With enrolment numbers rising in Kootenay-Columbia schools, the next batch of students dropped by the Trail library for a playdate on Thursday. Toddlers, pre-schoolers and their caregivers filled the multi-purpose room at the Riverfront Centre for an hour of unstructured play and snacks. Sheri Regnier photo

More Kootenay-Columbia students for a third straight year

Enrolment across School District 20 is up 175 students since 2016

For third straight year enrolment numbers are climbing in the Kootenay-Columbia school district.

It’s not a huge upswing, but with 175 more students across the region since 2016, it’s a good sign for a district that suffered through years of budget cuts and school closures.

“After decades of declining enrolment … we are growing,” says Superintendent Bill Ford. “We are not Surrey or Kelowna, but if we are up 50 kids (annually), that’s good for us, it’s a positive. The bottom line is we are growing, and it’s a different picture now.”

At the end of September, the district’s student count stood at 3,948. In 2017, that number was 3,852 and the year previous, 3,773.

Districts are tasked with taking a snapshot, or projection of headcount, early in the year during budget talks. This estimated number is critical because it is submitted to the province to fund the upcoming school year, so it had best be close.

Basic funding for Kindergarten through Grade 9 starts at $7,423 per student. For the final three grades, funding per pupil becomes quite complex. That’s because it is based on the number of classes each student enrols in, and this can widely range, especially in Grade 12.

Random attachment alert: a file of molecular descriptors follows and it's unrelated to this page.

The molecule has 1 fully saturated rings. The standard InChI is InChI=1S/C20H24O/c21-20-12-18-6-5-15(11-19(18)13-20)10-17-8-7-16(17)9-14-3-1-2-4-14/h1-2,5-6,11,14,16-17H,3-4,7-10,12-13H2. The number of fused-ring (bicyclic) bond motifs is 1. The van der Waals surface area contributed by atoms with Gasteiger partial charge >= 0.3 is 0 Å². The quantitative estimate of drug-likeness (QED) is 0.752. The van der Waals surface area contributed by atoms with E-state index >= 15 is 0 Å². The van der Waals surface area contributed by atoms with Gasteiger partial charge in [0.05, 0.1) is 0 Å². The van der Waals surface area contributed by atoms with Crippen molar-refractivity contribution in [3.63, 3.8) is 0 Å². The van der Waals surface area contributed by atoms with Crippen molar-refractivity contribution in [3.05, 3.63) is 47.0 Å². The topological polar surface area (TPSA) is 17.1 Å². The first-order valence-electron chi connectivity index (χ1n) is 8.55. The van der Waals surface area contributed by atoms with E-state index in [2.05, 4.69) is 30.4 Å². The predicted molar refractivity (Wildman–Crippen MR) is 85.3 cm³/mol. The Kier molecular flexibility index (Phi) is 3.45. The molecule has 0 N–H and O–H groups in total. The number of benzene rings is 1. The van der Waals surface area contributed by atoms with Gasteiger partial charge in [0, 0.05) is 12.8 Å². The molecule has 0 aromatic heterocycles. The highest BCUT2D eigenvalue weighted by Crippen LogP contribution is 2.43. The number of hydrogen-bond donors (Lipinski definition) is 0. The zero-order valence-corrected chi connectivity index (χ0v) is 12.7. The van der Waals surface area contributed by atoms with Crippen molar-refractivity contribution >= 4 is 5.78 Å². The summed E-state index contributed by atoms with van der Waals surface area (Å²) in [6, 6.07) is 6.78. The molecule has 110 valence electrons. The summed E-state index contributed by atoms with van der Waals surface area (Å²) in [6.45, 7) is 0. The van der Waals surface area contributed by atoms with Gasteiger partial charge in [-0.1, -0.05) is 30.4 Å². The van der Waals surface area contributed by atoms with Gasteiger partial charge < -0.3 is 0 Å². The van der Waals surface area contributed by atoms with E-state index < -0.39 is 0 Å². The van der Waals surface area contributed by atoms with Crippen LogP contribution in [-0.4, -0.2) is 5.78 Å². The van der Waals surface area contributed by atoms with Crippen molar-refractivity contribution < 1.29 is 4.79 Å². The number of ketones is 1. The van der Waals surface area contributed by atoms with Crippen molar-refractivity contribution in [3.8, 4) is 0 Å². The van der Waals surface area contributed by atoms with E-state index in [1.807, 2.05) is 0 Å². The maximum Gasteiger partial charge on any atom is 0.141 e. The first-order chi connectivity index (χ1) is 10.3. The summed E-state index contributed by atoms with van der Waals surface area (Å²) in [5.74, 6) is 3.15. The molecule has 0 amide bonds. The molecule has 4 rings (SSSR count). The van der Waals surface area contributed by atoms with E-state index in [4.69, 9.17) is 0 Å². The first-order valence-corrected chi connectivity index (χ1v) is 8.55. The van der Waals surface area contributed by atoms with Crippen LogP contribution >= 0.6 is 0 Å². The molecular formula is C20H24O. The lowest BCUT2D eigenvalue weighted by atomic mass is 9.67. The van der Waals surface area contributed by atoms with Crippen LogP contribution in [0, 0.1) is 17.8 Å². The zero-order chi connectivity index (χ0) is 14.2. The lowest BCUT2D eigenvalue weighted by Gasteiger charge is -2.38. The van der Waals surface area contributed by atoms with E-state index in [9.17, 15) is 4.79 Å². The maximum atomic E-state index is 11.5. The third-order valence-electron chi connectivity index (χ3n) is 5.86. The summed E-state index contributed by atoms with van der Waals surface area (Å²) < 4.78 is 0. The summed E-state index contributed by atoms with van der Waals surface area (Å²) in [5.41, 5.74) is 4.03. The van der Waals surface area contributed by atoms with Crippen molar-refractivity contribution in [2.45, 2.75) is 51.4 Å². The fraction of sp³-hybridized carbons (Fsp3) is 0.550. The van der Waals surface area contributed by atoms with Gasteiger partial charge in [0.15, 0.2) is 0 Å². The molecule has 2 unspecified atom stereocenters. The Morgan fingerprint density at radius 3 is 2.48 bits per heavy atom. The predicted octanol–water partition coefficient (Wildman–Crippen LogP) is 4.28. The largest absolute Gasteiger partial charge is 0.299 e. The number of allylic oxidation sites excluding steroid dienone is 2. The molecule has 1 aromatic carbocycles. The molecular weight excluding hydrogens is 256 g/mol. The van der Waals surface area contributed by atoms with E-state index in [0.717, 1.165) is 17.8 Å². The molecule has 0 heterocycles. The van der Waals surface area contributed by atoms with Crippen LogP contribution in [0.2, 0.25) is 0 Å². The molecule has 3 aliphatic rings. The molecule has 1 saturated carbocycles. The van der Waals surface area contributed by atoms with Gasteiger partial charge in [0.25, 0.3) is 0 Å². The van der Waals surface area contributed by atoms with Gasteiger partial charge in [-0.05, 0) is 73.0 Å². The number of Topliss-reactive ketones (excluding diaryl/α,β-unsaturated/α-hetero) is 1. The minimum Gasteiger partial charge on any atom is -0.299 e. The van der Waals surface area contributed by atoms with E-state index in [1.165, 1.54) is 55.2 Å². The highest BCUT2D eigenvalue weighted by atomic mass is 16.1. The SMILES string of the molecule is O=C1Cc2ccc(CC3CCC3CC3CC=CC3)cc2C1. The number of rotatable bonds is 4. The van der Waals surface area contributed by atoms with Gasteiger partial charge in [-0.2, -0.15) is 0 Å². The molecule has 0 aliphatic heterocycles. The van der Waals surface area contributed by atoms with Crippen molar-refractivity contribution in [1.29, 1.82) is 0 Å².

From there, various allocations are directed into school district budgets to account for things like students with special needs or french language learners, the latter adds another $1,420 per student. Aboriginal education allots an additional $1,230 per student.

For the all-important purpose of funding, it’s critical that the district’s forecasted head count comes close to the actual enrolment numbers come September.

“It’s an art not a science, trying to do those projections,” said Ford. “Every year is the same, what does it look like across the district. We take as good a run at that as we can, and every few years we over-estimate. This year we came within 13, which is pretty good, it’s not going to make us or break us.”

As far as elementary grades, Fruitvale had the highest number of new students at 20. The total head count is 390.

Rossland Secondary School, which houses K-9, has the largest student body at 408. However, the head count is down by 20 from what the district projected.

Glenmerry school has 372 students enrolled in K-7 this year, and Webster Elementary, 295. Both those numbers mirror the district’s projections.

With trustees now newly elected, re-elected or acclaimed to one of nine seats in School District 20 (SD20), budget talks are just around the corner.

And, for districts across British Columbia including SD20, there could be some first-time financial hurdles in 2019.

“One of the challenges for school districts right now, is the new NDP government, the new ministry, decided that the funding formula that had been in place for a number of years, needed to be looked at,” Ford explained. “And (they) decided it needed to be reviewed and it needed to be revised,” he added.

“So one of the unknowns for us, going into next year and into the spring budget process, is they’ve told us that it’s changing. But we don’t know what that will look like.”

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